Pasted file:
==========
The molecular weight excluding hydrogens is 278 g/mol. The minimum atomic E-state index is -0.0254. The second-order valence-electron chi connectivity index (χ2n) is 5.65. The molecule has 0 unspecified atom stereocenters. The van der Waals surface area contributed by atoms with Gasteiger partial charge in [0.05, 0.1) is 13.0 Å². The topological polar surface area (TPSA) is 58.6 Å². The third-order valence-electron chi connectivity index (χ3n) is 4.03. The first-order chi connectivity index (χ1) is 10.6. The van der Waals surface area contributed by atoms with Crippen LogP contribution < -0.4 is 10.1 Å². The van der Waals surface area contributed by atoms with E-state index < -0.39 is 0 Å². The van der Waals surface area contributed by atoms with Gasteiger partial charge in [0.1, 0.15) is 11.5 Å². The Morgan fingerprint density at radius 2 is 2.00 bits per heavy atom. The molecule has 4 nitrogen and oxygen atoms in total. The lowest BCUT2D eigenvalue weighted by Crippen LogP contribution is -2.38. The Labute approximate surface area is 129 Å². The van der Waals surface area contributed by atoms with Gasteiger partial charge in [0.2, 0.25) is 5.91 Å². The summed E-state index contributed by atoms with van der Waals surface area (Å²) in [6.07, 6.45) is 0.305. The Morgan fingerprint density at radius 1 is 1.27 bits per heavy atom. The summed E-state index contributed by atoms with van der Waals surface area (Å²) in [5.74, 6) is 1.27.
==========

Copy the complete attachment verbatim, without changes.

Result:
The molecular weight excluding hydrogens is 278 g/mol. The minimum atomic E-state index is -0.0254. The second-order valence-electron chi connectivity index (χ2n) is 5.65. The molecule has 0 unspecified atom stereocenters. The van der Waals surface area contributed by atoms with Gasteiger partial charge in [0.05, 0.1) is 13.0 Å². The topological polar surface area (TPSA) is 58.6 Å². The third-order valence-electron chi connectivity index (χ3n) is 4.03. The first-order chi connectivity index (χ1) is 10.6. The van der Waals surface area contributed by atoms with Crippen LogP contribution < -0.4 is 10.1 Å². The van der Waals surface area contributed by atoms with E-state index < -0.39 is 0 Å². The van der Waals surface area contributed by atoms with Gasteiger partial charge in [0.1, 0.15) is 11.5 Å². The Morgan fingerprint density at radius 2 is 2.00 bits per heavy atom. The molecule has 4 nitrogen and oxygen atoms in total. The lowest BCUT2D eigenvalue weighted by Crippen LogP contribution is -2.38. The Labute approximate surface area is 129 Å². The van der Waals surface area contributed by atoms with Gasteiger partial charge in [0.2, 0.25) is 5.91 Å². The summed E-state index contributed by atoms with van der Waals surface area (Å²) in [6.07, 6.45) is 0.305. The Morgan fingerprint density at radius 1 is 1.27 bits per heavy atom. The summed E-state index contributed by atoms with van der Waals surface area (Å²) in [5.74, 6) is 1.27.